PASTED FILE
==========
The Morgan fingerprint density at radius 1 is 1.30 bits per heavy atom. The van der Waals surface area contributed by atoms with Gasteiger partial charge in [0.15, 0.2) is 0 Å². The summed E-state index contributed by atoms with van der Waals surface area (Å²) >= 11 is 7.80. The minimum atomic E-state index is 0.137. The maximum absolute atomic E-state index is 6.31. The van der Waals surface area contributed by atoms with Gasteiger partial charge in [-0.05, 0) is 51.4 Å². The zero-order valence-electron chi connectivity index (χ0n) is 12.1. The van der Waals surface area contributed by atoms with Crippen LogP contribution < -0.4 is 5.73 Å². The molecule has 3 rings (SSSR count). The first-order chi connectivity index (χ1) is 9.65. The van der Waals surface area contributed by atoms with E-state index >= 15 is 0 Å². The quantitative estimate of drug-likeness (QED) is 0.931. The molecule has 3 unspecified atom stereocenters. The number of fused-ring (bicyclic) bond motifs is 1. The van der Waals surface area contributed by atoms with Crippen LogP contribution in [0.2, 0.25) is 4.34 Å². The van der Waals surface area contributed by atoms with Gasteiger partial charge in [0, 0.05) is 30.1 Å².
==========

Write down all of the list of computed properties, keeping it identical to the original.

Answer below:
The Morgan fingerprint density at radius 1 is 1.30 bits per heavy atom. The van der Waals surface area contributed by atoms with Gasteiger partial charge in [0.15, 0.2) is 0 Å². The summed E-state index contributed by atoms with van der Waals surface area (Å²) >= 11 is 7.80. The minimum atomic E-state index is 0.137. The maximum absolute atomic E-state index is 6.31. The van der Waals surface area contributed by atoms with Gasteiger partial charge in [-0.05, 0) is 51.4 Å². The zero-order valence-electron chi connectivity index (χ0n) is 12.1. The van der Waals surface area contributed by atoms with Crippen LogP contribution < -0.4 is 5.73 Å². The molecule has 3 rings (SSSR count). The first-order chi connectivity index (χ1) is 9.65. The van der Waals surface area contributed by atoms with E-state index >= 15 is 0 Å². The quantitative estimate of drug-likeness (QED) is 0.931. The molecule has 3 unspecified atom stereocenters. The number of fused-ring (bicyclic) bond motifs is 1. The van der Waals surface area contributed by atoms with Crippen LogP contribution in [0.2, 0.25) is 4.34 Å². The van der Waals surface area contributed by atoms with Gasteiger partial charge in [0, 0.05) is 30.1 Å².